One more surprising element of the report is that there is no explicit suggestion to bring pure utility tokens (i.e. tokens used for fundraising that don’t have any characteristics to make them look like securities) into scope of regulation, as the Treasury Committee report seemed to suggest. This may perhaps suggest a mild reprieve for the ICO industry if it can follow a path of creating genuine utility tokens rather than the all too common window dressing done by many to avoid regulation. The consultation in early 2019 will hopefully bring more clarity on the intentions in this area.
The Taskforce has clearly decided to take a cautious approach to what it calls exchange tokens, and has left the door open to decide how to regulate them via consultation to take place in early 2019 (the same consultation as that for the utility token issue mentioned above).
Surprising in our view is that the wording of the report could potentially allow for the regulation of exchange tokens themselves - not just the market participants that deal in exchange tokens. Regulating a decentralised asset such as exchange tokens would be a difficult ask and therefore in our view may be a bridge too far - instead more likely in our view is the regulation of market participants such as exchanges and wallet providers, in line with the Treasury Committee’s report recommendations.
Other points to note
The report discusses distributed ledger technology at length, concluding that it could have significant benefit for UK plc. Usefully the report concludes that there are currently no significant regulatory barriers to the adoption of DLT in the UK and therefore does not propose any significant action around the use of DLT at this stage.
One other interesting point from the report is around crypto-backed derivatives/ CFDs/ futures. It is clear that significant concern exists within the regulators around these types of products being sold to retail, so much so that the report suggests that we will see a consultation before the end of 2018 on a potential prohibition of sale of these products to retail.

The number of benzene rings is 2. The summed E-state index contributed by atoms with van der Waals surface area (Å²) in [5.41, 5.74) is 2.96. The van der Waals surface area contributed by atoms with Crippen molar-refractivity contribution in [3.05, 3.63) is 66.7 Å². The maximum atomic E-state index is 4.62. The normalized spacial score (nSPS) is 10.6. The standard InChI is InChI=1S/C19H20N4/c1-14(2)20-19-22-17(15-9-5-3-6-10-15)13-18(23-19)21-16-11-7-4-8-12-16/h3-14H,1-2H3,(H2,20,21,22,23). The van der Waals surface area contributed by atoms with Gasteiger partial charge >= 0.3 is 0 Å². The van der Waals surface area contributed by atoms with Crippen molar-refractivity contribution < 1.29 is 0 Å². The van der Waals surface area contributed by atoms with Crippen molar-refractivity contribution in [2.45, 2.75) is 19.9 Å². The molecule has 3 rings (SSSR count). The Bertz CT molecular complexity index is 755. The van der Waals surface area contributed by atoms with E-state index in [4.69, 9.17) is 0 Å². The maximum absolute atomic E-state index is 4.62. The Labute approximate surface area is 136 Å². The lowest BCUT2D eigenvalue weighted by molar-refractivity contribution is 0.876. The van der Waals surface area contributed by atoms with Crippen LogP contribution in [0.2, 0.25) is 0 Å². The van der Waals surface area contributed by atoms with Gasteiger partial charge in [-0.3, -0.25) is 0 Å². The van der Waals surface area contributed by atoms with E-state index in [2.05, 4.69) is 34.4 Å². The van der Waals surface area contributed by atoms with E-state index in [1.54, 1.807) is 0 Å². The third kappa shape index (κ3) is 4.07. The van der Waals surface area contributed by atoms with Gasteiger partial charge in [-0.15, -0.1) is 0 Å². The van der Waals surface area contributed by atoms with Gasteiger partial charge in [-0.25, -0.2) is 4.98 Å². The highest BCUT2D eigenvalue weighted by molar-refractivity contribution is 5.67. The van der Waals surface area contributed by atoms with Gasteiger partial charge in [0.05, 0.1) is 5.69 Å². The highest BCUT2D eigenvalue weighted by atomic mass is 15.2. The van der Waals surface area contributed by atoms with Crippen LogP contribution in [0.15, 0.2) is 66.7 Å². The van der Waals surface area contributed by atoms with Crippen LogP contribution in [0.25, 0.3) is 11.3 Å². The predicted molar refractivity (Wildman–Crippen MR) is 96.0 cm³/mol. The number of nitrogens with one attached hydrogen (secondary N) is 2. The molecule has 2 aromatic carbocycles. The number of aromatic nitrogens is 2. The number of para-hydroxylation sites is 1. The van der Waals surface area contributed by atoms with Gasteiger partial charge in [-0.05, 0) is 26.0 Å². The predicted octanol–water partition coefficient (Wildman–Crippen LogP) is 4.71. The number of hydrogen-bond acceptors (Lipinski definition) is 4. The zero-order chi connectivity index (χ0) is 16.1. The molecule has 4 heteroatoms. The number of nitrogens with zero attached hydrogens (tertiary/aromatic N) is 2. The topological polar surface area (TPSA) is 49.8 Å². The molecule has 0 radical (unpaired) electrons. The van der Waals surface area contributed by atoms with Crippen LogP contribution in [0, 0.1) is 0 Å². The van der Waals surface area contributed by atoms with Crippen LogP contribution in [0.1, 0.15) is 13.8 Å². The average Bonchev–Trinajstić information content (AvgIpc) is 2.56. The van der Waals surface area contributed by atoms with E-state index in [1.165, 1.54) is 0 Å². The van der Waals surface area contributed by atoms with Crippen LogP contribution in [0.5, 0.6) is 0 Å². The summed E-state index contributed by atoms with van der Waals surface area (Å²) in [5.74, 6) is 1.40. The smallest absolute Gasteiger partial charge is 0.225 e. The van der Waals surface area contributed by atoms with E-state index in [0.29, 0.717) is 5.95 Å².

On a similar note, the report briefly discusses listed crypto-backed products and approval of these. It makes clear that the FCA will only approve these types of product if it has “confidence in the integrity of the underlying market”, and that “granting the listing would not be detrimental to investors’ interests”. This paragraph is clearly aimed at the current moves in the US to attempt to get approval for listed ETFs, but usefully it is clear from this that an approval would be considered by the FCA, albeit it would likely be a difficult approval to obtain. Whether there are any crypto markets out there that the FCA has confidence in the integrity of at present is not stated, although the tone of the paragraph would suggest more review maybe required before that confidence can be found.
Overall the report is a welcome development for the industry in the UK. Clarity from regulators in crypto either way is always positive but on the whole the report appears to be well informed, sensible and progressive in terms of its attitude to the crypto industry. The next key development will of course be to see the content of the consultations but until then this could be seen as an excellent first step towards encouraging the right kind of crypto activity in the UK.
This document (and any information accessed through links in this document) is provided for information purposes only and does not constitute legal advice. Professional legal advice should be obtained before taking or refraining from any action as a result of the contents of this document.